The story the new Census data tells

September 16, 2010

Jacqui Broughton

Today the U.S. Census Bureau released new data from the Current Population Survey which gives us a look at what happened to household income, health insurance and poverty rates in 2009. As expected, things were worse in 2009 than they were in 2008 on both the national and state level.

Nationally, the two-year (2008-2009) median household income was $49,945 which is a fall of 3.2 percent in one year and a drop of 4.5 percent from 1999-2000 (when put into 2009 numbers). The one-year poverty rate moved from 13.2 percent to 14.3 percent, an increase of 3.7 million people.

For Michigan, the numbers are not surprising. The state’s median household income fell and poverty increased. Between 2008 and 2009, the poverty rate moved from 13 percent to 14 percent. Median household income was $47,797, using 2008-2009 two-year average numbers. This is a decline of 7 percent from 2006-2007 to 2008-2009 and of just over 17.5 percent from 1999-2000.

Additionally, while Michigan is still below the national average in the percentage of people under age 65 without health insurance, this figure still increased to 14.4 percent, or 1.3 million people.

Today’s data release only confirms what we already knew and what so many families have been experiencing: income has been falling, fewer people have employer-based health insurance, and more people are struggling to afford day-to-day necessities. In addition, though Michigan’s rate of those with health insurance coverage is still much higher than the national average, more individuals and families are losing coverage due to unemployment. The increase in the number of those without health insurance further illustrates the need for federal health care reform and including the provisions that will take effect next week.

Despite the bad news, things could have been much worse without the federal Recovery Act which helped create thousands of jobs in Michigan and helped keep at least that many people out of poverty. With that in mind, Congress should act to support the extension of key Recovery Act changes that help low-income families, such as the expanded benefits for low-income, working families through the Earned Income Tax Credit (EITC) and preserving the refundable Child Tax Credit. Also, Congress should act to preserve funding for the Emergency TANF Contingency Fund which is scheduled to end on September 30.

Moreover, these new data should send a message to the Michigan Legislature that now is not the time to further decrease support for safety net programs, which help Michigan families make ends meet.

More detailed information will be coming on September 28 when the Census Bureau releases its 2009 American Community Survey data. These data, however, give us a preview of what is to come with that release.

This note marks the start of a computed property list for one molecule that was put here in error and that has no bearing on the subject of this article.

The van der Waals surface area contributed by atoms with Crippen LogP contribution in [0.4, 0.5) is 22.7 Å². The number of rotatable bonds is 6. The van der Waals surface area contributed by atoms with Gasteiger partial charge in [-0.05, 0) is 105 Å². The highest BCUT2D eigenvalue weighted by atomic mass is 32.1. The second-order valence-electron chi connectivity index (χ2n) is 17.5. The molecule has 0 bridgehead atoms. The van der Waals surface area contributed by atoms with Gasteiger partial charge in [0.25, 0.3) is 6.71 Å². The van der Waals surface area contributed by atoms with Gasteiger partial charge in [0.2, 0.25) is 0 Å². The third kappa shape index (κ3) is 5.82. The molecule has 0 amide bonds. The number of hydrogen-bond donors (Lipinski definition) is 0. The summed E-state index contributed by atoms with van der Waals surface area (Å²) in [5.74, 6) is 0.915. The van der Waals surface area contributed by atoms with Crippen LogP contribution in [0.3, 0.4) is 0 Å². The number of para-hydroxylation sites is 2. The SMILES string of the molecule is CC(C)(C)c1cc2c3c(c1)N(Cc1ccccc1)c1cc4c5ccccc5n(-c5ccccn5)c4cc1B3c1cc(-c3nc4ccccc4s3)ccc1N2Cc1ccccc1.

-Jacqui Broughton

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One in six

September 1, 2010

Jacqui Broughton

Just as the U.S. Census Bureau prepares to release poverty, income, and health insurance data for 2009, which may show a record one-year jump in poverty, a USA Today article in the Detroit Free Press sheds new light on just how many Americans are being caught by the frayed safety net.

The numbers are deeply troubling. One in six Americans, or roughly 16 percent of the population, receive assistance from programs designed to help people in tough economic times. Additionally:

  • Over 50 million people are on Medicaid (1.9 million recipients in Michigan).
  • Over 40 million people receive food assistance (1.8 million in Michigan).
  • Nearly 10 million receive unemployment insurance benefits (387,000 in Michigan).
  • Over 4 million receive cash assistance (225,000 in Michigan).

These numbers are most certainly dismal but, unfortunately, in the face of all of this, Michigan continues to hack away at funding for programs at a time when people need them most. Since the official start of the national recession in December 2007, Michigan has reduced General Fund spending in the Department of Human Services by 35 percent and in the Department of Community Health by nearly 27 percent.

Meanwhile, unemployment has increased, and caseloads for all safety net programs have increased with approximately one in four Michigan residents receiving some sort of assistance (food assistance, cash assistance, child day care subsidy, state disability assistance or Medicaid). Even still, the governor has stated in her revised budget plan that each department must reduce spending by 3 percent across the board with an additional $50 million in reductions in the Department of Human Services and the Department of Community Health.

Now is not the time to eliminate or further reduce spending on programs that so many families rely on just to get by day to day.

-Jacqui Broughton